King George Hospital A&E meets four-hour waiting times target for first time in four years
- Credit: Archant
King George Hospital’s A&E department met its four-hour waiting target for the first time in four years, the trust running it has announced today.
In July 95.6 per cent of the thousands of patients who visited King George and Queen’s Hospitals, in Goodmayes and Romford respectively, were seen, treated and admitted or discharged within four hours.
It is the first time in four years the target was met over a whole month.
Consultant Ayo Ahonkai said: “This is a huge achievement for the organisation, and something that we could only do by working as a team.
“We are so pleased that patients are seeing the benefits.”
You may also want to watch:
Emergency waiting times at Barking, Havering and Redbridge University Hospitals Trust’s (BHRUT’s) hospitals, have been steadily improving since the beginning of the year,
Both A&E departments came under pressure this winter and in December the percentage of patients seen within four hours fell to 76.8pc – the lowest in the four year period.
- 1 Two men assaulted with pole after car driven into them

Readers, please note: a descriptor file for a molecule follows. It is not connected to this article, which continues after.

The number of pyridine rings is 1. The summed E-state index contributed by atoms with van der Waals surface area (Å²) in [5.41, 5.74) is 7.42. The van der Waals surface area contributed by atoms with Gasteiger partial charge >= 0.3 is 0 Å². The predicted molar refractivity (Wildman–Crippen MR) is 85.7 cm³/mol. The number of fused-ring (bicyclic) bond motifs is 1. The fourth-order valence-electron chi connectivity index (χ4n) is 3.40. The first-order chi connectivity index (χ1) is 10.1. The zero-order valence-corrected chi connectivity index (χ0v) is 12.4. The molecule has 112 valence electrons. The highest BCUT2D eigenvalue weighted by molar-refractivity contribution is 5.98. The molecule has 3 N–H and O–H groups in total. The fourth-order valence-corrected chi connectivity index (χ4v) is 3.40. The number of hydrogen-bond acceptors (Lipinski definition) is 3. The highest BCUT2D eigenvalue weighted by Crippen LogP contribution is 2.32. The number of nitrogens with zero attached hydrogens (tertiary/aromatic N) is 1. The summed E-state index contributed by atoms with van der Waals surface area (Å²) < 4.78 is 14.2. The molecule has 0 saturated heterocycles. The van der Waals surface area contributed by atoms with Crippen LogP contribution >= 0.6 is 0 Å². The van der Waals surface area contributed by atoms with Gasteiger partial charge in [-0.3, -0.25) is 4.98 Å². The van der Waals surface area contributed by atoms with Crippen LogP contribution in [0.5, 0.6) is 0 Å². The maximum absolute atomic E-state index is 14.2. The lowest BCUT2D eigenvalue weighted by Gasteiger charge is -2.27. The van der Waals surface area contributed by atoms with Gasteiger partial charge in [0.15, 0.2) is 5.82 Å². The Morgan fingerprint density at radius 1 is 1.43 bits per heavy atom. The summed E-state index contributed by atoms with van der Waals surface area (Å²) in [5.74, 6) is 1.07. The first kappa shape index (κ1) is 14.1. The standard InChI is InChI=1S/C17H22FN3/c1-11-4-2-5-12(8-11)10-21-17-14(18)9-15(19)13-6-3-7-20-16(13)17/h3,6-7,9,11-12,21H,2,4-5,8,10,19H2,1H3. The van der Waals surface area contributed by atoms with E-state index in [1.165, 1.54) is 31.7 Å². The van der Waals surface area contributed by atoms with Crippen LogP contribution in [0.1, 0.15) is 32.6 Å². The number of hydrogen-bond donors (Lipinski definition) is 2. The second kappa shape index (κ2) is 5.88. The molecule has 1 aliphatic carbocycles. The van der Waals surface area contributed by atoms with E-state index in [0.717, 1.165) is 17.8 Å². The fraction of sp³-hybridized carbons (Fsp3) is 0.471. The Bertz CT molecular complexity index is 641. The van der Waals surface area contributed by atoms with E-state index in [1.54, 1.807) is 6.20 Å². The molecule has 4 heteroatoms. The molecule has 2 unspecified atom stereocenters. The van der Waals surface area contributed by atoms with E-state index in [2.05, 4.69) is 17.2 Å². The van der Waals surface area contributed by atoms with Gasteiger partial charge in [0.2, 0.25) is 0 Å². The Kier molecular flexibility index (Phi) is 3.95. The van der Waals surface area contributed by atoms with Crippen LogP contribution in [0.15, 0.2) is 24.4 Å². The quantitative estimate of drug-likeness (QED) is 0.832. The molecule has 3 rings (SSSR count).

- 2 Fairlop Waters, numbers, NHS and child exploitation
- 3 Two men arrested after kidnapping in broad daylight in South Woodford
- 4 Pedestrian suffers 'life-threatening head injury' in Redbridge collision
- 5 Police officer sacked after 'encouraging friend to lie about collision'
- 6 Man charged with murder after elderly woman found dead in bathtub in Clayhall home
- 7 Hainault teen lands coveted slot on dance touring company
- 8 Man in hospital after car flips over in Wanstead
- 9 Barkingside axe attack: Man arrested on suspicion of attempted murder, police appeal for witnesses
- 10 Two men arrested in Chigwell on suspicion of kidnap
Dr Ahonkai added: “There is such a positive atmosphere in our Emergency Departments now – not just amongst our patients, but also amongst staff. Now we will be working hard to sustain this performance so that our patients continue to receive the fast, safe service they deserve.”
Clinical commissioners plan to downgrade the A&E department at King George Hospital to an urgent care centre and centralise services at Queen’s Hospital once it is safe to do so.
Campaigners had cited the consistently missed A&E targets as one reason why the plan should not go ahead.
A range of changes were brought in to reduce waiting times in the departments.
Chief operating officer Sarah Tedford said: “I’m delighted that the new initiatives we have put in place have made a real difference to our patients.”
A&E waiting times were also one of the areas highlighted for improvement by the Care Quality Commission when it visited the trust’s hospitals in March this year.
In its report, published in July, it said that although the trust should remain in special measures significant improvements had been made since its last inspection in 2013.